Don’t Believe The Hype: How Financial Media Affects Your Financial Behavior

In general I support Personal Finance articles.

I state the obvious when I say the internet has revolutionized our lives forever;  with access to information unprecedented, we are able to get answers and guidance to almost any facet of our lives, no matter how personal or how mundane.

So, what’s there not to like?

When  your emotions are being manipulated for the sheer sake of driving site traffic.

One of the biggest fears I hear from clients is running out of money, being without money, the market taking their money, losing the ability to make money, or some combination of those.

Guess what tends to amplify those fears?

Reading a personal finance article magnifying a financial trend du jour or watching a financial show that leans toward financial ‘entertainment’.

I am painting with a broad brushstroke here, but the financial media can lack meaningful content that translates into actionable steps or into increasing one’s financial literacy.

Since I usually spend a bit of time addressing these client concerns that are a result of something recently read or seen, I thought I’d just share that, while alot of information out there is credible and timely, don’t necessarily take it at face value just because someone who sounds authoritative said it.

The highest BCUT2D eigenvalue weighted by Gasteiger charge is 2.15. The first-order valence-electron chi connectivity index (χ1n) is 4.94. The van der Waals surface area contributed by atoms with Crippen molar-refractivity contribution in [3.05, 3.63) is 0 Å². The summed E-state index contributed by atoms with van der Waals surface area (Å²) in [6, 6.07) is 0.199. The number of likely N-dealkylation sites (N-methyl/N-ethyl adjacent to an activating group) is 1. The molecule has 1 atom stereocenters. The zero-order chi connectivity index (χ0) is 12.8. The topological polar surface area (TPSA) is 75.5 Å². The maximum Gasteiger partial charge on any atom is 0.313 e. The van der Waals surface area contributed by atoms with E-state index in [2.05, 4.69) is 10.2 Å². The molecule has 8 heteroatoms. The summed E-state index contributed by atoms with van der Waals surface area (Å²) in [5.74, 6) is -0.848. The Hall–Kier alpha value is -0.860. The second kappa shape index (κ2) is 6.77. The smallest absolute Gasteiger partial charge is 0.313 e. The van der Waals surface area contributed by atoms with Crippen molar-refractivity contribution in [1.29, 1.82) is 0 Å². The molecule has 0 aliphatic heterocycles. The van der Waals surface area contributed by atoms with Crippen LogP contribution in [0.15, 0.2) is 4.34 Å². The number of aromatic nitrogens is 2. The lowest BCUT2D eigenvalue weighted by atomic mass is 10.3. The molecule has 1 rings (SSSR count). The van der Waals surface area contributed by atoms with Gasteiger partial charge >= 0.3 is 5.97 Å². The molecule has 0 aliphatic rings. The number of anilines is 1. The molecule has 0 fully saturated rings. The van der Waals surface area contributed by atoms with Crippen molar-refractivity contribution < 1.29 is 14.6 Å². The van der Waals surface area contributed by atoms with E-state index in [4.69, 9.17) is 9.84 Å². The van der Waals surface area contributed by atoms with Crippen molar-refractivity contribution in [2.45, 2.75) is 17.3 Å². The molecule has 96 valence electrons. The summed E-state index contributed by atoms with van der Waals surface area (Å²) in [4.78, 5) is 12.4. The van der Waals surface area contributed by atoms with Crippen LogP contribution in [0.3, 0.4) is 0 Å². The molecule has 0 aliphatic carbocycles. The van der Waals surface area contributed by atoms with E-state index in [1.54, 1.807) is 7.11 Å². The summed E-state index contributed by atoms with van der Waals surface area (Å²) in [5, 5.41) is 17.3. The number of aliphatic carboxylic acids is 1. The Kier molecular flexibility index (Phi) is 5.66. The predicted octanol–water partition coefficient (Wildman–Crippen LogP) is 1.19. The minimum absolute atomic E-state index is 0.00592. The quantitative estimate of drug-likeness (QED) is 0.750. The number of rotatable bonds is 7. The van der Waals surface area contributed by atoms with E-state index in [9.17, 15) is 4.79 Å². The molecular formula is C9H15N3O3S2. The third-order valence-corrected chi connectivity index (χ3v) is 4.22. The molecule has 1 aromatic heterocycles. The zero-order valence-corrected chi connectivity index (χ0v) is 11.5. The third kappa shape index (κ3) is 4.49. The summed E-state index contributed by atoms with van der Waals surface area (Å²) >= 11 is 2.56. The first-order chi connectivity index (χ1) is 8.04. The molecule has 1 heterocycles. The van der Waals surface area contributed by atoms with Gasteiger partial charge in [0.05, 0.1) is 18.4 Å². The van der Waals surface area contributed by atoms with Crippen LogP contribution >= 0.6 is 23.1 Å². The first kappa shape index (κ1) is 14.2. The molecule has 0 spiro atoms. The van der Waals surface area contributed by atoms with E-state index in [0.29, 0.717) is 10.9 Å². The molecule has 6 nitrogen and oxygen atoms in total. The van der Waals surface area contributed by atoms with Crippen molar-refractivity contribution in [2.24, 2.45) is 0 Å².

As a member of the financial community I get included in calls for press requests for a very broad range of financial issues. Many of them are good ideas but sadly some are chasing after some hot concept that is getting traffic on the internet.

Examples: Municipal Bonds’ Defaults!  Egypt In Turmoil, Are Your Stocks Safe! Bernanke Just Said Something!

It can be really hard to keep things in perspective at times, and here’s what I usually respond to my clients with:

1)  First I acknowledge that indeed ‘x’ topic is getting alot of attention right now.

2)  How do you see this affecting the short term goals you identified in your Financial Plan?

3)  What  recent changes, if any, affect your confidence in the plan and it’s respective asset allocation and diversification?

4) Then I walk through my observations on the topic and what’s likely behind the reason it’s currently getting attention.

There’s an inverse to this: When a client reads an article about how ‘x’ asset class is going to make ‘y’ amount in the next few month/year/decade. Or an article about ‘Best Fund Manager’ of the year. Or a colleague of the client who says ‘x’ stock is absolutely hot right now and you better get in it! In general along those lines.

The trick here is not identifying luck as skill and not confusing anecdotes with data.

This isn’t intended to take away from a client’s interest to learn, it’s intended to encourage a pause when  reading or seeing a program that leads to questioning the financial plan that is in place.